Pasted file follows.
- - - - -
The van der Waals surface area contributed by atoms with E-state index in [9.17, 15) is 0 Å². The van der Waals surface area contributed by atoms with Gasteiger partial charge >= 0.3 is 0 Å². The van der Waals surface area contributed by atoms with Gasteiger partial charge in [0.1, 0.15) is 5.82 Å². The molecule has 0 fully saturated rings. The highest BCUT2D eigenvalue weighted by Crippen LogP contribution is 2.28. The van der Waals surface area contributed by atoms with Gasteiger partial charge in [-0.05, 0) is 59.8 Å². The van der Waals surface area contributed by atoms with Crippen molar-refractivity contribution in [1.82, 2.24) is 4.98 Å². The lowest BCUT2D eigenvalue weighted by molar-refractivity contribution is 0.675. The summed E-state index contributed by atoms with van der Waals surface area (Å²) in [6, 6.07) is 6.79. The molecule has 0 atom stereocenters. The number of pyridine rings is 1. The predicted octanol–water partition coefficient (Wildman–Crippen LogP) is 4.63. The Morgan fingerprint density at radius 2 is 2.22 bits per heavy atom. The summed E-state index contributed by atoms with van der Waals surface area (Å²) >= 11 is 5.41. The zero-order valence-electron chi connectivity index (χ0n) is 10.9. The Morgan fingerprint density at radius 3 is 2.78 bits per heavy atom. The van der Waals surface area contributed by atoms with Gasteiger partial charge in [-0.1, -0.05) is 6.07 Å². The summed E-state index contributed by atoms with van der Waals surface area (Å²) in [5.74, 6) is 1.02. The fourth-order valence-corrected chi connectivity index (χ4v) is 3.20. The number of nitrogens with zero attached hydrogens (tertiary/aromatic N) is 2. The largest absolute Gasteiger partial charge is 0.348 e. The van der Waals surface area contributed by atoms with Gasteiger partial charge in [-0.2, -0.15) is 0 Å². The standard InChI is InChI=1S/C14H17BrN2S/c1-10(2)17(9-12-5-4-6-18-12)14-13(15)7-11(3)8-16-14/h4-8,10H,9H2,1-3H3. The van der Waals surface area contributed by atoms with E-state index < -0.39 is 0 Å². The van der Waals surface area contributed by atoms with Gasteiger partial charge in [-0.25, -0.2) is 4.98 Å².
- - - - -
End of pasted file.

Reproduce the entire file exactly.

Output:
The van der Waals surface area contributed by atoms with E-state index in [9.17, 15) is 0 Å². The van der Waals surface area contributed by atoms with Gasteiger partial charge >= 0.3 is 0 Å². The van der Waals surface area contributed by atoms with Gasteiger partial charge in [0.1, 0.15) is 5.82 Å². The molecule has 0 fully saturated rings. The highest BCUT2D eigenvalue weighted by Crippen LogP contribution is 2.28. The van der Waals surface area contributed by atoms with Gasteiger partial charge in [-0.05, 0) is 59.8 Å². The van der Waals surface area contributed by atoms with Crippen molar-refractivity contribution in [1.82, 2.24) is 4.98 Å². The lowest BCUT2D eigenvalue weighted by molar-refractivity contribution is 0.675. The summed E-state index contributed by atoms with van der Waals surface area (Å²) in [6, 6.07) is 6.79. The molecule has 0 atom stereocenters. The number of pyridine rings is 1. The predicted octanol–water partition coefficient (Wildman–Crippen LogP) is 4.63. The Morgan fingerprint density at radius 2 is 2.22 bits per heavy atom. The summed E-state index contributed by atoms with van der Waals surface area (Å²) >= 11 is 5.41. The zero-order valence-electron chi connectivity index (χ0n) is 10.9. The Morgan fingerprint density at radius 3 is 2.78 bits per heavy atom. The van der Waals surface area contributed by atoms with Gasteiger partial charge in [-0.1, -0.05) is 6.07 Å². The summed E-state index contributed by atoms with van der Waals surface area (Å²) in [5.74, 6) is 1.02. The fourth-order valence-corrected chi connectivity index (χ4v) is 3.20. The number of nitrogens with zero attached hydrogens (tertiary/aromatic N) is 2. The largest absolute Gasteiger partial charge is 0.348 e. The van der Waals surface area contributed by atoms with Gasteiger partial charge in [-0.2, -0.15) is 0 Å². The standard InChI is InChI=1S/C14H17BrN2S/c1-10(2)17(9-12-5-4-6-18-12)14-13(15)7-11(3)8-16-14/h4-8,10H,9H2,1-3H3. The van der Waals surface area contributed by atoms with E-state index < -0.39 is 0 Å². The van der Waals surface area contributed by atoms with Gasteiger partial charge in [-0.25, -0.2) is 4.98 Å².